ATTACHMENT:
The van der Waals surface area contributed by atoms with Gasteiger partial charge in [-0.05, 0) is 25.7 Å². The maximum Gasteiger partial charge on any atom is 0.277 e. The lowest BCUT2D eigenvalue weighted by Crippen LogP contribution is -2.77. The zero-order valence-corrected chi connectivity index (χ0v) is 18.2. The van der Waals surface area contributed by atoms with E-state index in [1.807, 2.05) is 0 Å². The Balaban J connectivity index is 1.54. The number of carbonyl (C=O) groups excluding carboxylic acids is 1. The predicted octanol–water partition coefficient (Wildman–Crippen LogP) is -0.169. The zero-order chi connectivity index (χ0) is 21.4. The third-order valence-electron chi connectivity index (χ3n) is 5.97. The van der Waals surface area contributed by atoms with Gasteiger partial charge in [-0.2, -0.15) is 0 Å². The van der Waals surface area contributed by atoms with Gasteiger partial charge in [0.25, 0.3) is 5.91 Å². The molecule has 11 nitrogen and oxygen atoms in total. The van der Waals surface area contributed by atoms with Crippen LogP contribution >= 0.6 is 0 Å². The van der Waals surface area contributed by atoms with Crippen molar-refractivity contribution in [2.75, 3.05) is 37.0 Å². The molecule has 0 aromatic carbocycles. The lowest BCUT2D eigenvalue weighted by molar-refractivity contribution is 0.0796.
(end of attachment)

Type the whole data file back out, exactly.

The van der Waals surface area contributed by atoms with Gasteiger partial charge in [-0.05, 0) is 25.7 Å². The maximum Gasteiger partial charge on any atom is 0.277 e. The lowest BCUT2D eigenvalue weighted by Crippen LogP contribution is -2.77. The zero-order valence-corrected chi connectivity index (χ0v) is 18.2. The van der Waals surface area contributed by atoms with E-state index in [1.807, 2.05) is 0 Å². The Balaban J connectivity index is 1.54. The number of carbonyl (C=O) groups excluding carboxylic acids is 1. The predicted octanol–water partition coefficient (Wildman–Crippen LogP) is -0.169. The zero-order chi connectivity index (χ0) is 21.4. The third-order valence-electron chi connectivity index (χ3n) is 5.97. The van der Waals surface area contributed by atoms with Gasteiger partial charge in [-0.2, -0.15) is 0 Å². The van der Waals surface area contributed by atoms with Gasteiger partial charge in [0.25, 0.3) is 5.91 Å². The molecule has 11 nitrogen and oxygen atoms in total. The van der Waals surface area contributed by atoms with Crippen LogP contribution >= 0.6 is 0 Å². The van der Waals surface area contributed by atoms with Crippen molar-refractivity contribution in [2.75, 3.05) is 37.0 Å². The molecule has 0 aromatic carbocycles. The lowest BCUT2D eigenvalue weighted by molar-refractivity contribution is 0.0796.